Presently my postdoctoral project is a comparison of two India-Pakistan borders - the conflict prone and de facto Line of Control that divides Indian and Pakistan administered Kashmir; and the stable and permanent Rajasthan-Sindh border.
My doctoral research was aimed at going beyond the standard political dimensions of the Kashmir conflict and bringing into the fold the sociological and human aspects. I looked at the socio-political dynamics among Hindus in Jammu and Kashmir and their relation to the dominant Jammu politics.
I graduated with distinction in Chemistry from Delhi University and did my Post graduation in Environmental Sciences at Jawaharlal Nehru University. At Cambridge, I aim to study whether environmental change was indeed the reason for the collapse of Harappan Civilization by reconstructing the paleoclimatic history of the region. My research at Cambridge should shed light on the nature of the patterns interrelating climate and civilizational activities.
Growing up in a developing country, I was deeply impressed by how science and technology have improved the quality of people’s life. On the other hand, as I was volunteering in science education in remote villages, I also realized education and medical care are distributed unequally in some undeveloped regions. With my ultimate goal of making everyone around the world have equal right to basic medical care, I was determined to become a medical scientist and to develop useful and affordable therapies to improve people’s lives. I am excited and honoured to be joining the Gates Cambridge community for my PhD after my undergraduate study in Xiamen University, China. During my PhD in Professor Lalita Ramakrishnan’s lab, I will work on improving and possibly discovering new therapies for tuberculosis infection. As one of the oldest known human infectious diseases, tuberculosis continues being a leading cause of death from infectious diseases. It caused about 1.3 million deaths and 10.4 million infection cases in 2016 (WHO 2017). Nowadays, the rapid increase of multidrug-resistant tuberculosis strains is the main challenge in the battle against this disease. I will mainly focus on host innate immune reactions against bacterial infection. By targeting on the key molecules and pathways in host immune system, I hope to provide new ideas in the treatment of tuberculosis, including multidrug-resistant tuberculosis.
I commenced a PhD in Physics at the Nanophotonics Centre at Cambridge with Professor Jeremy Baumberg in January 2009, and I'm loving it. My topic is "Nanovoid Plasmon-Enhanced Photovoltaics" - using some new physics to make solar cells more efficient. I think one of the biggest challenges of our generation is to understand our planet's resources and develop ways to live with them sustainably. I'm enjoying researching a means of electricity generation that can be safe, clean and decentralised.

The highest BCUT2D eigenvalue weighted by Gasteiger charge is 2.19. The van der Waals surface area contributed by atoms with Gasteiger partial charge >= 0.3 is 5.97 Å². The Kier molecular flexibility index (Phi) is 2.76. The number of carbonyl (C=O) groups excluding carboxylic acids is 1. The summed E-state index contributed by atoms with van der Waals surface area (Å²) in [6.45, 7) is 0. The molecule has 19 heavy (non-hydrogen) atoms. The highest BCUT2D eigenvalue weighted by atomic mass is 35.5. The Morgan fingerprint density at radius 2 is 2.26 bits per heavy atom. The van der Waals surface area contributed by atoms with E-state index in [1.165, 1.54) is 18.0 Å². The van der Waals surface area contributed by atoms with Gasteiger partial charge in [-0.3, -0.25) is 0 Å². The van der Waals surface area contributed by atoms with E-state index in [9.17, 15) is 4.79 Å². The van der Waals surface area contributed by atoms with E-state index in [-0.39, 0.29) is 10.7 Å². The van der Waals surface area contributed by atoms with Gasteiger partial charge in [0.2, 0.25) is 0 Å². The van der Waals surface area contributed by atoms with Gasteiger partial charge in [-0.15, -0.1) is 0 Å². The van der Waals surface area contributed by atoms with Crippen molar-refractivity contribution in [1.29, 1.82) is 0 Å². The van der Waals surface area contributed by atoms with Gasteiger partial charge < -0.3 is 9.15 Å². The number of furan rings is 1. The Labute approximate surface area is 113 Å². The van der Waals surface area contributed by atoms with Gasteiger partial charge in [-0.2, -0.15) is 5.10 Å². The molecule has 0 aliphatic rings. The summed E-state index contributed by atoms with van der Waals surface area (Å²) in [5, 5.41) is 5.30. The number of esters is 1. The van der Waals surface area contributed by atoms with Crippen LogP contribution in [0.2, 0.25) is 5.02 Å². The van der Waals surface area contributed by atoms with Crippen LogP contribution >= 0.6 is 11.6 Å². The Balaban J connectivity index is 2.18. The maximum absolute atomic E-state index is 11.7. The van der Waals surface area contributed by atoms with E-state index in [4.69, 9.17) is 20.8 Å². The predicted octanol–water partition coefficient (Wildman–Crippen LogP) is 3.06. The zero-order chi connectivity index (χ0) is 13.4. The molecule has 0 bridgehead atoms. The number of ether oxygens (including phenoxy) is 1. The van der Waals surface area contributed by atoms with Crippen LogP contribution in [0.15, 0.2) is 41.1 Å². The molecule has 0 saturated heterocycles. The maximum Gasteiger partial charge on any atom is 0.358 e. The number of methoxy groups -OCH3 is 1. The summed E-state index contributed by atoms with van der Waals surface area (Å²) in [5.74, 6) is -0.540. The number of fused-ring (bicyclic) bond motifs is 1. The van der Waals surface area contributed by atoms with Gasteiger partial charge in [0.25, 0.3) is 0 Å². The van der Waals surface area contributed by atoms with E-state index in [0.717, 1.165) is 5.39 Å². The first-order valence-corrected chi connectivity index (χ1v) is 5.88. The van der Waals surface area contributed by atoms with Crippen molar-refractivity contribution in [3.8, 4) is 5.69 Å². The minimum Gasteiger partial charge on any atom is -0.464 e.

Princeton University MPA Public Policy/International Development 2004
Chulalongkorn University BA International Relations 2001
I am extremely thankful to the Gates Cambridge Trust for awarding the scholarship to me, acknowledging my scientific and social work that I have done in the past. This scholarship has led me not only to a degree from a world class university such as Cambridge and MIT, but also has exposed me to a diverse academic and social culture of the highest order from all over the world. I take this scholarship as a responsibility to contribute to my best abilities to the development of the world.
Sutayut Osornprasop (Ph.D.) is Human Development Specialist in the Health, Nutrition, Population Global Practice of the World Bank. Based in Bangkok, Sutayut is the Health Cluster Leader for Thailand and a Co-Task Team Leader of the Lao PDR Health Governance and Nutrition Development Project. A social scientist by training, Sutayut is the champion of multi-sectoral and social determinants of health. He is widely known for his leadership in promoting HIV prevention and harm reduction among key affected populations, through projects and analytical work in the Philippines, Malaysia, Thailand, and Vietnam. Sutayut also leads the Bank’s support to the Lao PDR Government to address nutrition challenges multi-sectorally. His leadership and contribution to the post-disaster damage and losses assessment of the health sector following Thailand’s devastating floods in 2011 is well-recognized. He also contributed to the damage and losses assessment of the health sector following Cyclone Nargis in Myanmar in 2008. He has worked on health financing and co-authored public expenditure reviews of the health sector in Thailand and Myanmar. He has also contributed to the efforts to support Palestine on the Universal Health Coverage agenda.
My research interest lies in trying to appreciate the various articulations of popular religion and religious music in Bengal. On completing my studies in the University of Cambridge, I would ideally like to engage in an active research and teaching career.
I'm definitely sure that our friendship will last even we will be in different part of the world!